- Enterprise IT now has a healthy array of choices for protecting virtual machine-based applications and data
- What’s missing are the IT skills necessary to adequately support security for virtual environments
In the last month it’s become abundantly clear that virtualization security is alive and well, and quickly moving toward mainstream status – at least from the vendor side. Real competition has arrived when it comes to specifically protecting virtualized applications and data, thanks to this year’s serious entry into the growing market by three of the four largest anti-malware providers – Symantec, McAfee, and Kaspersky – along with innovative new startups such as Bromium. (Trend Micro, the third-largest anti-malware provider, has been in the market for a few years now with a very capable contender.) There is now finally a healthy array of host-based anti-malware, encryption, network security and threat management products geared specifically toward securing virtual servers and cloud-based data. That means there are plenty of options to choose from, different approaches to streamlining the resource utilization of scanning, and varying levels of maturity in virtualization security products. Now what’s really needed is education.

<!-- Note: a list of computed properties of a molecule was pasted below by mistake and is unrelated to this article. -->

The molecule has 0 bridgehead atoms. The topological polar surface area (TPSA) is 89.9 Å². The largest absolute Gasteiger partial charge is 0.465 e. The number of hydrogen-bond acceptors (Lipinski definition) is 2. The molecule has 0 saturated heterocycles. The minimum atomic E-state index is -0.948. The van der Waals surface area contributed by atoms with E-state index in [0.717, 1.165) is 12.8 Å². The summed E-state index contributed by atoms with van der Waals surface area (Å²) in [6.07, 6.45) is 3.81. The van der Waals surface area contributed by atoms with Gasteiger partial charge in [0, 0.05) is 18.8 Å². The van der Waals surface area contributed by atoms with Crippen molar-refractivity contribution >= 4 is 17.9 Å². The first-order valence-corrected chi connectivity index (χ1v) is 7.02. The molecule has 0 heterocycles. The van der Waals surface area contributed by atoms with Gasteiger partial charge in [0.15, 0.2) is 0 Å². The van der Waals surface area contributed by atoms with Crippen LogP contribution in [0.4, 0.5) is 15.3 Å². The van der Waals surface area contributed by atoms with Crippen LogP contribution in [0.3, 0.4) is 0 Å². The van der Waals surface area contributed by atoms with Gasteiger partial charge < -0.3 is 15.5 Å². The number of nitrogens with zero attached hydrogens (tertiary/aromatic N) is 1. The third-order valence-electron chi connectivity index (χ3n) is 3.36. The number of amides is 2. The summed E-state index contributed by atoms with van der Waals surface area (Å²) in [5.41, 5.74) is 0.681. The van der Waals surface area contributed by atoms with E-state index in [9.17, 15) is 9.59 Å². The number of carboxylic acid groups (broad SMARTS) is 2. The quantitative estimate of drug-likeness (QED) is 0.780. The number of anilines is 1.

IT shops continue to struggle with a skills shortage in security, and that shortage is most pronounced when it comes to information security for virtual servers and cloud computing. Given that skills shortage, when it comes to selecting a hypervisor, it might not be a bad idea to include as part of the evaluation criteria the degree to which the hypervisor supplier supports security in their environments. Does the vendor offer best practices guidelines for securing virtual machines running on their hypervisor? Will the supplier provide security training and certifications specific to virtual server and desktop security? Does the provider have a healthy ecosystem of security technology partners? Can the vendor show you how to achieve regulatory compliance in their virtual server and desktop environments? How much intelligence and automation is built into the security products that support a given hypervisor?
With estimates ranging as high as 60% of computing workloads now being executed on VMs, enterprise IT must begin budgeting for education and training to close this gap in skills. But it also behooves the industry to step up and help to provide that education, and to reduce the complexity through greater levels of automation within their products.